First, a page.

Women in 2-D!
There are four types of major female characters in the novel:
- innocent, young, beautiful upper-class girls, who are so sensitive and innocent that they inconveniently faint whenever anything exciting happens, or when the idea of anything exciting happens. Someone needs to loosen their corset stays or something.
- hysterical servant women.
- Kind, generous, compassionate and conveniently deceased upper-class ladies who are relatives.
- Shallow, spendthrift, self-centered to the point of meanness, and living upper-class matrons who are relatives. Something tells me that Ann Radcliffe did not get along well with her older female relatives.
Elizabeth Bennett would have been embarrassed by the lot of them.
As in Tolkien's work, we get a lot of the author's poetry randomly interspersed in the novel, purportedly written by the various characters. This is one case where I would have preferred the character's poetry writing to be an Informed Attribute. The poetry is distracting, not that great, and interrupts the flow of the story. (And, in the E-book I was reading, incorrectly formatted, which really didn't help)
Idiot Plots and Informed Attributes
These are connected, as we have several characters--the heroine Emily St. Aubert and the secondary parental figure Count de Villefort who are described as rational, anti-superstition, trained in reason and philosophy, who nevertheless behave like irrational idiots.
In Villefort's case, the otherwise skeptical man who doesn't believe rumors of hauntings and suchlike is willing to believe every bad rumor he's heard about Valancourt's(the romantic lead) character, in spite of having met the man in person and knowing his family. This only happens when the plot requires it, of course.
In Emily's case, in spite of supposedly being quite anti-superstition and a rational devotee of Reason, she's quick to assume every weird thing must be a supernatural horror and doesn't look for alternative explanations--when the plot requires it.
And let's not forget that classic bad romantic trope, the tragic misunderstanding that keeps the couple apart for half the book that could have been cleared up with five minutes of honest conversation.
ETA: One minor thing that drove me nuts several places in the book: our heroes, both male and female, have the singular ability to lose a mountain trail in broad daylight, not find the well-known inn their accompanying guides supposedly were taking them to, and insist that the cleverest thing to do is keep on walking in the dark looking for the missing inn. In the mountains, complete with floridly described cliffs and chasms. In the dark. Because obviously that's the way to find a place--try to walk off random drop offs in the dark.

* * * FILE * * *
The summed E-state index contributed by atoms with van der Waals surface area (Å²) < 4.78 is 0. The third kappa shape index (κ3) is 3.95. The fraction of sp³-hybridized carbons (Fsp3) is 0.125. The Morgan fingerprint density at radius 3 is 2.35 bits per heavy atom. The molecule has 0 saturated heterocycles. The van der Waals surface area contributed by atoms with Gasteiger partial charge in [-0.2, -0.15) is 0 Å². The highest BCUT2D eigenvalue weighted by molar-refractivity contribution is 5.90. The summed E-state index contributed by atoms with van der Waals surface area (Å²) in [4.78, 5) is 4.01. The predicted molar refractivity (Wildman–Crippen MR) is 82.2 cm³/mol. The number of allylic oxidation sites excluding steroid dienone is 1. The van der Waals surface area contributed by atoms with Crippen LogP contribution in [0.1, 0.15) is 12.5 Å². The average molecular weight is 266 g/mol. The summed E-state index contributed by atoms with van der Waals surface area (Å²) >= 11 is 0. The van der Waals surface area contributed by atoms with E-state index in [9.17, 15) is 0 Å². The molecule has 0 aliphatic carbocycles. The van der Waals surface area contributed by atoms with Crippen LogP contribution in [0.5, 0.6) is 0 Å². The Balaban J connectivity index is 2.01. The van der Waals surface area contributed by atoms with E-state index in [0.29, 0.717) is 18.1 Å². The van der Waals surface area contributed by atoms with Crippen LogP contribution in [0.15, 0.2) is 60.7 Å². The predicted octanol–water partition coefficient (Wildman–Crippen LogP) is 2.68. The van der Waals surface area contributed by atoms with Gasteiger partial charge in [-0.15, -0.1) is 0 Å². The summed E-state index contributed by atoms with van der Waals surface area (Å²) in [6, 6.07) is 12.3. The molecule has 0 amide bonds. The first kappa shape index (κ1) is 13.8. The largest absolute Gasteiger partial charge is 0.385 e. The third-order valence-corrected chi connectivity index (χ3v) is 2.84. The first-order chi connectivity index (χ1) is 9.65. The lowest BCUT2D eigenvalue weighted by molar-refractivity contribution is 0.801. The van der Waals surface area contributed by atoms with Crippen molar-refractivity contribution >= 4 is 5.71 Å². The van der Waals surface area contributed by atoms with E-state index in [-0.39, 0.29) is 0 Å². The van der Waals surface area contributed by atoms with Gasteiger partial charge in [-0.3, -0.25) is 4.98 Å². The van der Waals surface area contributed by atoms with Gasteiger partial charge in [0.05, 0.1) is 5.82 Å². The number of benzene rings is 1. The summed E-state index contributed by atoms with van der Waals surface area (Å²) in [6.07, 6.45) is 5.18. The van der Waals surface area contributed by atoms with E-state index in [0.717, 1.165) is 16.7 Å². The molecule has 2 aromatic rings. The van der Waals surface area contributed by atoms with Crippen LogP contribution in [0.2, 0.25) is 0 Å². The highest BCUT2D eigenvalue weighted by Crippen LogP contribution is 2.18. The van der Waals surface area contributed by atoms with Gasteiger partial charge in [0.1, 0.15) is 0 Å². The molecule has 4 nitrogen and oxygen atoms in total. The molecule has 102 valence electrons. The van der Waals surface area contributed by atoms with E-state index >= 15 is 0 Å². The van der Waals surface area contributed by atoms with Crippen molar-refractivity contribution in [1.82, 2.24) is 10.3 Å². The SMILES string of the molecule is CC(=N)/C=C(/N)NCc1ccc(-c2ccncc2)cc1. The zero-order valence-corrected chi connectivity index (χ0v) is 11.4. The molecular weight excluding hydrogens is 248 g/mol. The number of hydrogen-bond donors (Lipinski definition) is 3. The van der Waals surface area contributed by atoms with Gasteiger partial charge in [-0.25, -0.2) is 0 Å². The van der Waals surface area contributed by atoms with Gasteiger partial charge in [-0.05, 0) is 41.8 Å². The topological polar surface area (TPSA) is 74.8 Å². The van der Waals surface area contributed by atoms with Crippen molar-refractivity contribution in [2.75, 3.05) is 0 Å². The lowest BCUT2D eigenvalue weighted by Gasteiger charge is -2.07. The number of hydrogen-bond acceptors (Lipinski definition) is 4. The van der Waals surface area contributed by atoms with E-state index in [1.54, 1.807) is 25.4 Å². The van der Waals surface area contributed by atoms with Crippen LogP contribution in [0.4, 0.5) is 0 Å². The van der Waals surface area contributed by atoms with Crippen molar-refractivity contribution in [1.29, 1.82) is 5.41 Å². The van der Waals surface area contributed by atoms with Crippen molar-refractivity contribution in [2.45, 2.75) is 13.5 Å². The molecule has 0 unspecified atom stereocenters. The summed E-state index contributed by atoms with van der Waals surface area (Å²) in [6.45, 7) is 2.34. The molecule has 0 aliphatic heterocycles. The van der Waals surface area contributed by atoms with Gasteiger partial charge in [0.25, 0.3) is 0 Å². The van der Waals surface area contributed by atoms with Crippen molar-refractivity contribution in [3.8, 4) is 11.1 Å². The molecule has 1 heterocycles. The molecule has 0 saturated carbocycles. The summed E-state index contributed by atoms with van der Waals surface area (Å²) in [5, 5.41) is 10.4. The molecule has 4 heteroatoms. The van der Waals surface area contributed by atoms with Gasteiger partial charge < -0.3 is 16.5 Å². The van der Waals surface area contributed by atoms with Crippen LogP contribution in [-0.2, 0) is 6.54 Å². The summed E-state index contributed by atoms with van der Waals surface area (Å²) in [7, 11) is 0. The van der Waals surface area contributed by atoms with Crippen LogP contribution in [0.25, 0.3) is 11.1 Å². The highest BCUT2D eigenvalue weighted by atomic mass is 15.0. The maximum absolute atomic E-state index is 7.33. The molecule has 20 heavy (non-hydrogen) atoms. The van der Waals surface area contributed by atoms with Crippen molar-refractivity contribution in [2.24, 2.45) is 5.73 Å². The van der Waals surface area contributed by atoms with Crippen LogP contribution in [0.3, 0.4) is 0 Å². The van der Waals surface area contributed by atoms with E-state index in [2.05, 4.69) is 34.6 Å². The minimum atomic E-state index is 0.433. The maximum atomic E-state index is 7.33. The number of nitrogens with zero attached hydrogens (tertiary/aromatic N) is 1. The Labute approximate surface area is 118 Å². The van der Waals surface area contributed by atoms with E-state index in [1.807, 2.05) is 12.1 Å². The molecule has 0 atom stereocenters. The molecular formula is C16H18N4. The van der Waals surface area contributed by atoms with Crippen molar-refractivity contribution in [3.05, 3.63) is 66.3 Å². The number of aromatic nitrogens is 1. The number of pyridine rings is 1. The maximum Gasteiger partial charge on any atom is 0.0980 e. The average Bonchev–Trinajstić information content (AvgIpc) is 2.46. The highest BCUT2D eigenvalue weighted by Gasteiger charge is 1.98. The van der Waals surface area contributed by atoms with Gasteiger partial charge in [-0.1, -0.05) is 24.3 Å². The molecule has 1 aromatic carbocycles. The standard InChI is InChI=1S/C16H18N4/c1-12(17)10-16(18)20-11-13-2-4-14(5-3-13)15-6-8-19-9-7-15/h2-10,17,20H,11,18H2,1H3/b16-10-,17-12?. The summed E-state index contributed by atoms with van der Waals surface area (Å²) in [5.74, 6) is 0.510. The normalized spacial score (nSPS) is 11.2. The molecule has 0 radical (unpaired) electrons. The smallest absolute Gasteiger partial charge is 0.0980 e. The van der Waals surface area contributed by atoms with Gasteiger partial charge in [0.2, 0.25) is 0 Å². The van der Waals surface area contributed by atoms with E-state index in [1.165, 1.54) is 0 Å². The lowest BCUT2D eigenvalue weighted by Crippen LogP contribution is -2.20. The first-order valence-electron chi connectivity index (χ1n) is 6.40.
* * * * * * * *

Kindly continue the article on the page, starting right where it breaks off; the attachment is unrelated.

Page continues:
Seriously, someone needs to teach these people the concept of "making camp at dusk". If you can't find the inn, guess what, you can sleep in the carriage and your useless guides can at least tend the fire and keep watch.
The author has an explicit Aesop tacked on in the afterword: good, virtuous people triumph in the end and live happily ever after while evil people die horribly even if they temporarily get to push around the good guys. Not only is this obviously not true in Real Life, it's not true in the book. The completely innocent Marchioness dies painfully of poison, the merely shallow but not evil Madame Montoni (neé Cheron) dies badly; the gentle, kindly father Mons. St. Aubert dies of illness after losing his family fortune and outliving his wife and the Marchioness (who he loved as a young man), leaving his beloved daughter an impoverished orphan, and the completely honorable Mons DuPont drifts out of the book at the end, sad over unrequited love. The real Aesop is "if you are a main character that the author likes, you get to live happily ever after", but that's hardly a surprise.
The implicit Aesop is that one should use reason and control one's emotions and do not trust rumors and appearances, but investigate things that don't make sense. It would have been a much shorter book if the major characters who were supposed to be rational had done that. On the other hand, IF Emily had listened to the rumors around Montoni's character and run off with Valancourt instead of following her guardian aunt to Italy with her new husband Montoni, it would have been a much shorter book. Or at least a different one. Admittedly, Emily neither acted on the rumors nor did she investigate the matter rationally--she did nothing and just went along with things (not that she had much chance to investigate).
In general, Emily was just the kind of overly-sensitive, excessively sheltered twee character that I just want to grab and shake some sense into. Not that it would help, she'd just faint and be feverish for days over the shock to her senses. (Maybe she needs some quinine for that recurring illness?)
Her reaction to Valancourt's supposed disgrace was, frankly, not mine. My reaction would have been: "Clean up your act, get out of debt, and come back when you've proven you can control yourself and your spending habits and then we'll talk." Incidentally, that would have provided him an opportunity to realize that what "I" had heard about him was possibly not the same as what he actually did. Instead, Emily was all weeping and crying and "You have lost my esteem FOREVER, go away and don't even try to talk to me," without mentioning what he'd supposedly done, since obviously he knew how disgraceful he'd been.
This book would have been thrown at the wall several times if I weren't reading it on an e-reader that wasn't built for that kind of abuse. I am looking forward to reading Northanger Abbey to see just what kind of takedown Jane Austen did to it.
- Mar 9, 2015: Not Always Right, Honorverse edition
- My first thought on reading this entry was "So Victor Cachat does his retail shopping in Texas?"